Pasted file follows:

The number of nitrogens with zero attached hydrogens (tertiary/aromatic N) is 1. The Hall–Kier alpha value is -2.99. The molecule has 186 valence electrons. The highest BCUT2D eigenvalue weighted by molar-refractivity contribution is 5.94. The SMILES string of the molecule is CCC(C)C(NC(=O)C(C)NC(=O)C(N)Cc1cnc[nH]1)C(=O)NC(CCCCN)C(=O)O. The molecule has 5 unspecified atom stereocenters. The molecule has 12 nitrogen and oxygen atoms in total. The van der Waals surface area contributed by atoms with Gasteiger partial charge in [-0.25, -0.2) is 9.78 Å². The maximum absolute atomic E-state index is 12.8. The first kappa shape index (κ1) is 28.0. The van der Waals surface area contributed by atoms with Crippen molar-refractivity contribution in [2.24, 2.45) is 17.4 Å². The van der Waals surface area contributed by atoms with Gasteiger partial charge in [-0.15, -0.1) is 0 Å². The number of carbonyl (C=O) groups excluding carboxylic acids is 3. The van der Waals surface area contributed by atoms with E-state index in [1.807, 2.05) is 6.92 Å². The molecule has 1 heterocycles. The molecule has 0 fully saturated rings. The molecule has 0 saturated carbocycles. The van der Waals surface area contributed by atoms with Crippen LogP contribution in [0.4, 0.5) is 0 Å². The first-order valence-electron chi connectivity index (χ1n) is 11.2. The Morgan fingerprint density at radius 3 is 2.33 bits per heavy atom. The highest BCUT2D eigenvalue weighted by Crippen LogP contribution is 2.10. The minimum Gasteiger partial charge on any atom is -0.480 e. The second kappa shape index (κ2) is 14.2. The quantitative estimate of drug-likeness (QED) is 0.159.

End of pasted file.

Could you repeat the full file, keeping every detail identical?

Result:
The number of nitrogens with zero attached hydrogens (tertiary/aromatic N) is 1. The Hall–Kier alpha value is -2.99. The molecule has 186 valence electrons. The highest BCUT2D eigenvalue weighted by molar-refractivity contribution is 5.94. The SMILES string of the molecule is CCC(C)C(NC(=O)C(C)NC(=O)C(N)Cc1cnc[nH]1)C(=O)NC(CCCCN)C(=O)O. The molecule has 5 unspecified atom stereocenters. The molecule has 12 nitrogen and oxygen atoms in total. The van der Waals surface area contributed by atoms with Gasteiger partial charge in [-0.25, -0.2) is 9.78 Å². The maximum absolute atomic E-state index is 12.8. The first kappa shape index (κ1) is 28.0. The van der Waals surface area contributed by atoms with Crippen molar-refractivity contribution in [2.24, 2.45) is 17.4 Å². The van der Waals surface area contributed by atoms with Gasteiger partial charge in [-0.15, -0.1) is 0 Å². The number of carbonyl (C=O) groups excluding carboxylic acids is 3. The van der Waals surface area contributed by atoms with E-state index in [1.807, 2.05) is 6.92 Å². The molecule has 1 heterocycles. The molecule has 0 fully saturated rings. The molecule has 0 saturated carbocycles. The van der Waals surface area contributed by atoms with Crippen LogP contribution in [0.4, 0.5) is 0 Å². The first-order valence-electron chi connectivity index (χ1n) is 11.2. The Morgan fingerprint density at radius 3 is 2.33 bits per heavy atom. The highest BCUT2D eigenvalue weighted by Crippen LogP contribution is 2.10. The minimum Gasteiger partial charge on any atom is -0.480 e. The second kappa shape index (κ2) is 14.2. The quantitative estimate of drug-likeness (QED) is 0.159.